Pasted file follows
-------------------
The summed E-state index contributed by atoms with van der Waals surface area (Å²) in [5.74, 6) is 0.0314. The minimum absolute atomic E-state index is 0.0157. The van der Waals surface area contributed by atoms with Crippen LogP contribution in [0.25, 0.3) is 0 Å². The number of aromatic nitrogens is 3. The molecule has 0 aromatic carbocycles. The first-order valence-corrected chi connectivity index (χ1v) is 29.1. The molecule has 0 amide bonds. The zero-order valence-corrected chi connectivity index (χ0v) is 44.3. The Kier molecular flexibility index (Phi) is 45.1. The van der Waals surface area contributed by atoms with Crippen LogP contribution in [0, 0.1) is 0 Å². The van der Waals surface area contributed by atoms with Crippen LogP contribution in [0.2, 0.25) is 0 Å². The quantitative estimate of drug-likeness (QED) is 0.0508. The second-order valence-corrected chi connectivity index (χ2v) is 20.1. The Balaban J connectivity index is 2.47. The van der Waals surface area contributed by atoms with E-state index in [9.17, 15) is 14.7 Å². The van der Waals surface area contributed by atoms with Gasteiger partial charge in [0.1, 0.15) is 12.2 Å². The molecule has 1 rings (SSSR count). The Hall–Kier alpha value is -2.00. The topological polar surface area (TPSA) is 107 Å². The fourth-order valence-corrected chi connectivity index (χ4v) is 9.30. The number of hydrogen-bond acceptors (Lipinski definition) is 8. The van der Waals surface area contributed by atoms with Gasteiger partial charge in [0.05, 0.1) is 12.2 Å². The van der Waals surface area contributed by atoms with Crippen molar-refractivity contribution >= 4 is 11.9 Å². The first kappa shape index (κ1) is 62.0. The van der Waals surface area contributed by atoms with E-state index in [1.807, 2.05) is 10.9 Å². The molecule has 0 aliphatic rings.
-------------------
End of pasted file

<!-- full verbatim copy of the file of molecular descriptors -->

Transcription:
The summed E-state index contributed by atoms with van der Waals surface area (Å²) in [5.74, 6) is 0.0314. The minimum absolute atomic E-state index is 0.0157. The van der Waals surface area contributed by atoms with Crippen LogP contribution in [0.25, 0.3) is 0 Å². The number of aromatic nitrogens is 3. The molecule has 0 aromatic carbocycles. The first-order valence-corrected chi connectivity index (χ1v) is 29.1. The molecule has 0 amide bonds. The zero-order valence-corrected chi connectivity index (χ0v) is 44.3. The Kier molecular flexibility index (Phi) is 45.1. The van der Waals surface area contributed by atoms with Crippen LogP contribution in [0, 0.1) is 0 Å². The van der Waals surface area contributed by atoms with Crippen LogP contribution in [0.2, 0.25) is 0 Å². The quantitative estimate of drug-likeness (QED) is 0.0508. The second-order valence-corrected chi connectivity index (χ2v) is 20.1. The Balaban J connectivity index is 2.47. The van der Waals surface area contributed by atoms with E-state index in [9.17, 15) is 14.7 Å². The van der Waals surface area contributed by atoms with Gasteiger partial charge in [0.1, 0.15) is 12.2 Å². The molecule has 1 rings (SSSR count). The Hall–Kier alpha value is -2.00. The topological polar surface area (TPSA) is 107 Å². The fourth-order valence-corrected chi connectivity index (χ4v) is 9.30. The number of hydrogen-bond acceptors (Lipinski definition) is 8. The van der Waals surface area contributed by atoms with Gasteiger partial charge in [0.05, 0.1) is 12.2 Å². The van der Waals surface area contributed by atoms with Crippen molar-refractivity contribution >= 4 is 11.9 Å². The first kappa shape index (κ1) is 62.0. The van der Waals surface area contributed by atoms with E-state index in [1.807, 2.05) is 10.9 Å². The molecule has 0 aliphatic rings.